Talk about a perfect fit. That certainly seems to be the case with Montreal Canadiens prospect and Guelph Storm centre Nick Suzuki.
Acquired from the Owen Sound Attack at this year’s deadline, his on-ice results with the Storm followed almost instantly, as after putting up 45 points in 30 appearances with the Attack, Suzuki’s proficiency climbed to nearly 1.7 points per game with his new club. He’s now carried that clip into the playoffs with a league-leading 31 points, nine more than the next highest scorer, and doing so in just 18 contests.
Following a four-game quarter-final sweep of the rival Kitchener Rangers, Suzuki’s efforts then helped the Storm heroically climb back from a pair of big-time series deficits, including a three-game hole versus the Western Conference-leading London Knights in which he netted 11 points in four elimination games and was later recognized with CHL Player of the Week honours.
That then led to Guelph storming back from a 3-1 disadvantage against the Saginaw Spirit, with Suzuki collecting another six points in three games to extend his squad’s playoff hopes and punch their ticket to the Rogers OHL Championship Series for the first time since 2014.
In advancing to the OHL Final, the Storm have their work cut out for them against an Ottawa 67’s squad that led the regular season with 106 points and became just the second team in league history to begin the playoffs with a perfect 12-0 showing. Still, the 67’s aren’t overlooking the surging Storm, particularly their most dangerous offensive player.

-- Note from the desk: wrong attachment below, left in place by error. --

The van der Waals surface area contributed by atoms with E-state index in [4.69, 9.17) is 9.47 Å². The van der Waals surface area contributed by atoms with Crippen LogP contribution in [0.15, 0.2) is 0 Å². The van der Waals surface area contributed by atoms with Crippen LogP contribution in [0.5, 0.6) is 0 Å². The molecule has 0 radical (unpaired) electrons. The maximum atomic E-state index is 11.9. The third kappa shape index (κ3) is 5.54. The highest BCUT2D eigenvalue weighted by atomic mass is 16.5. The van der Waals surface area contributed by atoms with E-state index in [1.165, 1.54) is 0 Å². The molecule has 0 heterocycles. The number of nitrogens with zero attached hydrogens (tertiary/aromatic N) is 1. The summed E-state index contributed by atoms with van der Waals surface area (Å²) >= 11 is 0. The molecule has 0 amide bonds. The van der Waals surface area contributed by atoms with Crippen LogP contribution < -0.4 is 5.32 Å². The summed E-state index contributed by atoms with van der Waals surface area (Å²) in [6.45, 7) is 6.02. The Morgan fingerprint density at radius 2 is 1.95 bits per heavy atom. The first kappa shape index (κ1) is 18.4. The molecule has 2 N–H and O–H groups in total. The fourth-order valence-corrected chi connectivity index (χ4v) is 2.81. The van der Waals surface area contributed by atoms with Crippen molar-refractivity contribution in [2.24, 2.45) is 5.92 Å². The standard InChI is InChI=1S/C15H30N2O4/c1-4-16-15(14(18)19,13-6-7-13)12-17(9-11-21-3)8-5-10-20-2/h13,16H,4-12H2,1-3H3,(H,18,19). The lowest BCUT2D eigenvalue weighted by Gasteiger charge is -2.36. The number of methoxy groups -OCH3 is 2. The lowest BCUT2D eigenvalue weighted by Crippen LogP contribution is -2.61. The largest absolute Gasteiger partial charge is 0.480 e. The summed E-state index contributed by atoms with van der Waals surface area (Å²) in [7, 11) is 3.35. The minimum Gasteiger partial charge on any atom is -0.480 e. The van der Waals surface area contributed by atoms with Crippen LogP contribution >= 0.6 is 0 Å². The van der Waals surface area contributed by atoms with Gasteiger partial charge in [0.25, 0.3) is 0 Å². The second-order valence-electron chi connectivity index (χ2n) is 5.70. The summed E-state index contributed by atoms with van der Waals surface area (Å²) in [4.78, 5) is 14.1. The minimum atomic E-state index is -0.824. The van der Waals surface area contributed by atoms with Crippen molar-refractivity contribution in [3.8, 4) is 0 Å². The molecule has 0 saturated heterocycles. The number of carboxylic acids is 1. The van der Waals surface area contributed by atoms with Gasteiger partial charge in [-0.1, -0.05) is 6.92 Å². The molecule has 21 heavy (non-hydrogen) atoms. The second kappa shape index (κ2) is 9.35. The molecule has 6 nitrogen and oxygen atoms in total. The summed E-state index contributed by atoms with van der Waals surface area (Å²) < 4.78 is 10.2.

Asked what his team needs to be aware of when going head-to-head with the Storm, Ottawa 67’s head coach Andre Tourigny, this year’s recipient of the Matt Leyden Trophy as the OHL Coach of the Year, circled Suzuki’s name.
“It’s his IQ,” Tourigny told Ken Warren of the Ottawa Sun. “If you give him something, he will make the right decision. For us, it will be important to play him right (and to) be on the right side of the puck against him. It will be a good challenge.”
Tourigny speaks from experience, given he has had a front row seat to Suzuki’s formidable play a handful of times this season, including the combined six points he tallied versus the 67’s in two games with the Storm. There was also the hat-trick he notched versus the league leaders while with the Attack.
Should Suzuki and his teammates topple the 67’s to capture the J. Ross Robertson Cup and advance to the 2019 Memorial Cup presented by Kia, it will punctuate an impressive OHL tenure in which he collected 328 points in 251 career games, and offer a once-in-a-lifetime chance for the budding talent to close out his four-year career by hoisting junior hockey’s holy grail.
The Storm advanced to the OHL Final and will compete against the Ottawa 67’s for the J. Ross Robertson Cup, with the winner advancing to the 2019 Memorial Cup presented by Kia. The OHL Final begins Thursday in Ottawa. For complete OHL playoff preview coverage, click here.